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Body of Baby Mailed to San Francisco Hospital

The front page of the November 13, 1936 edition of the Oakland (California) Tribune included a lengthy article with the headline: "BODY OF BABY MAILED TO S. F.". This headline was enough to catch my eye and encourage me to read the article. What I read was one of the most gruesome happenings I had ever read. The full article is as follows:

Gruesome Find Made in Dead Letter Office;
Package Forwarded From Chicago

San Francisco, Nov 13 -- The decomposed body of a newly born baby boy, apparently mailed from Chicago, ILL, it was found in a cardboard package today by employees of the dead letter office in the post office here.

Police at first believed the package had been mailed from Oakland, as a blurred postmark appeared "Oakland" at first glance.

Postal Inspector Frank W. Spence, however, identified the postmark as "Chicago" through a powerful magnifying glass.


The body was wrapped in a rag, with heavy brown wrapping paper around the box. The package was addressed to "Francis Munger, St. Mercie Hospital, San Frisco." Under the address in parenthesis was the word "San Francisco." The only sign of a return address was a legend: "No. 2745 Maldron".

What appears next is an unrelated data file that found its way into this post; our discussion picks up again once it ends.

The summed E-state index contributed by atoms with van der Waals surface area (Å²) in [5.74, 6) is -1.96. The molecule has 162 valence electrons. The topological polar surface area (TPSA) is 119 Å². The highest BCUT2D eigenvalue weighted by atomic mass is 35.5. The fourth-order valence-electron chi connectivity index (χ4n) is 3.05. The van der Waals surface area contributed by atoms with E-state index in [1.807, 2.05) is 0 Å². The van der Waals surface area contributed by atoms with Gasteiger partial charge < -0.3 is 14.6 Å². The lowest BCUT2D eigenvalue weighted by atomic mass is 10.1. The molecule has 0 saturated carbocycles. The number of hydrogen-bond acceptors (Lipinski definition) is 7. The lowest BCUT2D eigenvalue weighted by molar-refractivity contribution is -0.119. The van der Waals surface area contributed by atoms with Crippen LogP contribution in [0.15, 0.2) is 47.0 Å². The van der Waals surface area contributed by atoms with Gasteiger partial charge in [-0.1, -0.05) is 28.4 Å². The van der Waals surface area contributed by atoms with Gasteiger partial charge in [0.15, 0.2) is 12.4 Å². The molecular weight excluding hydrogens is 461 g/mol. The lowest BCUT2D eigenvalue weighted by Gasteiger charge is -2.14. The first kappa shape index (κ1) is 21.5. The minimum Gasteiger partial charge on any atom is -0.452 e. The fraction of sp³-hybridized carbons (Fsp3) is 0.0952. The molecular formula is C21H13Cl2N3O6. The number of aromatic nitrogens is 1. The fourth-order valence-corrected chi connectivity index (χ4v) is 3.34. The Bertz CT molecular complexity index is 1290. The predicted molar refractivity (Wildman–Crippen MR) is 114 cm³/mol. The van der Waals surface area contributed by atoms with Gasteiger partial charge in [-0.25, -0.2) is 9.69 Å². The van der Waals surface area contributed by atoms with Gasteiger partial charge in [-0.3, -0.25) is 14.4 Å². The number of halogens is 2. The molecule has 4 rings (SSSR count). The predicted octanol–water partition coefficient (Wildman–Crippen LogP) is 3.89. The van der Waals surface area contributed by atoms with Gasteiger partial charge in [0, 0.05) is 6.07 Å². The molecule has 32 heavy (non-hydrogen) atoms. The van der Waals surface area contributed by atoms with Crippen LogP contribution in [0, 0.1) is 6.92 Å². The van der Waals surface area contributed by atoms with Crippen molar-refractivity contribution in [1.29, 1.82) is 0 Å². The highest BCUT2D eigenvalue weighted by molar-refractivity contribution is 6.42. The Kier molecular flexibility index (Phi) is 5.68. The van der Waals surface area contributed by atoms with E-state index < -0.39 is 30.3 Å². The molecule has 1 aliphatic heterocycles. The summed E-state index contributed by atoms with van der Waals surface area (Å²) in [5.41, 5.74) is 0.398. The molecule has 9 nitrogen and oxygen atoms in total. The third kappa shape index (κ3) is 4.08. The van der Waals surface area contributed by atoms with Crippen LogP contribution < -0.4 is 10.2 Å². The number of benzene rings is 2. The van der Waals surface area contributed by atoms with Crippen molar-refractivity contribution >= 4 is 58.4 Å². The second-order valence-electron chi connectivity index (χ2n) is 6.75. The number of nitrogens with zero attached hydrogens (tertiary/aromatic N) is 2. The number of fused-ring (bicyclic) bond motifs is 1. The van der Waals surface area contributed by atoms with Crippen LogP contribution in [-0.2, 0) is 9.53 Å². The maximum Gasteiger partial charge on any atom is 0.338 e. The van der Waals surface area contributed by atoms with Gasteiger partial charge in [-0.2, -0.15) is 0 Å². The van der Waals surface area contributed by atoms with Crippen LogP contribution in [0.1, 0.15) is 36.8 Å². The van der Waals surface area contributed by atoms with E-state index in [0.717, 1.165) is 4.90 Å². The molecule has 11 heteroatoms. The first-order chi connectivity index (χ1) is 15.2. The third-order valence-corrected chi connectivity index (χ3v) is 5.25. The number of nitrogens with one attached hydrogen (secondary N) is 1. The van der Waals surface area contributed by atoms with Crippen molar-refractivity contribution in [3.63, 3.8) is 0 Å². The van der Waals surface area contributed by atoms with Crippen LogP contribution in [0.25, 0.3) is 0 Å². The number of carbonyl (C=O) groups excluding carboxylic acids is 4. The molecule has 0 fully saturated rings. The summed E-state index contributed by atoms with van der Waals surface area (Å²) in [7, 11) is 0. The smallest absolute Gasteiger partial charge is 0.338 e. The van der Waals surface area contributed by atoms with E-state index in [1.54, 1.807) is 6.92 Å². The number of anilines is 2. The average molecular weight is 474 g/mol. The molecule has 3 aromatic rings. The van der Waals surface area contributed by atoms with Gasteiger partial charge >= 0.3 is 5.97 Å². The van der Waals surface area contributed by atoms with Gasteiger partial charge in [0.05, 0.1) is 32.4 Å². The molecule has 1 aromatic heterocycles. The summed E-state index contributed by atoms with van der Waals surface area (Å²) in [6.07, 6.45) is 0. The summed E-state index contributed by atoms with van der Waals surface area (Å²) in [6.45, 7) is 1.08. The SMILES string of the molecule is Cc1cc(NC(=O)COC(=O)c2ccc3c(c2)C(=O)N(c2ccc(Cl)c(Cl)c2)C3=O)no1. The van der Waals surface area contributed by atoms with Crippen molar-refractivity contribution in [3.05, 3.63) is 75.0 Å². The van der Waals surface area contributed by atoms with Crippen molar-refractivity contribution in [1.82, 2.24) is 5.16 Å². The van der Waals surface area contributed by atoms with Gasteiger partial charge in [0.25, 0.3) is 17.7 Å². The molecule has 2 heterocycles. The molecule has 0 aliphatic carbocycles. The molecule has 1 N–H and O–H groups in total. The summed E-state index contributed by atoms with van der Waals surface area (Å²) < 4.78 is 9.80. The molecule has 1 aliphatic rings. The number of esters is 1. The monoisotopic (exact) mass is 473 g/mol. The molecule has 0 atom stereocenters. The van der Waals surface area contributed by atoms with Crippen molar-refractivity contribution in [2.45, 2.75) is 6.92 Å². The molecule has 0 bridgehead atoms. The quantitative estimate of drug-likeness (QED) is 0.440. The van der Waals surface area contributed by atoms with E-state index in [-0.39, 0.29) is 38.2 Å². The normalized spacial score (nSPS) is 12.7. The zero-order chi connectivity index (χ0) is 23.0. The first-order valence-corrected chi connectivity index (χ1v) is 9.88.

Oakland police were notified when the package was believed to have been mailed from that city, but were unable to find a Maldron Street in Oakland. The address was printed in crude lettering, and over the address was the number "1431". Spence was checking in Chicago to determine whether the number was left by a postal stamp. A total of 81 cents in postage was on the package, corresponding to the Chicago rate. The body was discovered through the odor. Immediately on opening the package, employees notified the postal inspectors, police and the coroner.


Dr. Sherman T. Leland, autopsy surgeon, said he would perform an autopsy later today to determine whether the baby had been dead when it was put into the package, and also to determine whether it had been killed before being mailed, or had been dead at birth.

As there is no "St. Mercie" Hospital in San Francisco, the package was delivered to St. Mary’s Hospital, where attaches said there was no Fancis Munger. Likewise, police were unable to find such a name in either the telephone book or the city directory.

After being taken to St. Mary’s, the package was taken back to the post office, and eventually found its way back to the dead letter department.

Believe it or not, at the time, it was not illegal to mail a body (dead or alive) through the post office. It was assumed that people knew better and wouldn't do it without a specific law prohibiting it. Shocked by this instance, the postal officals quickly passed a law prohibiting the mailing of bodies (animal or human, dead or alive.)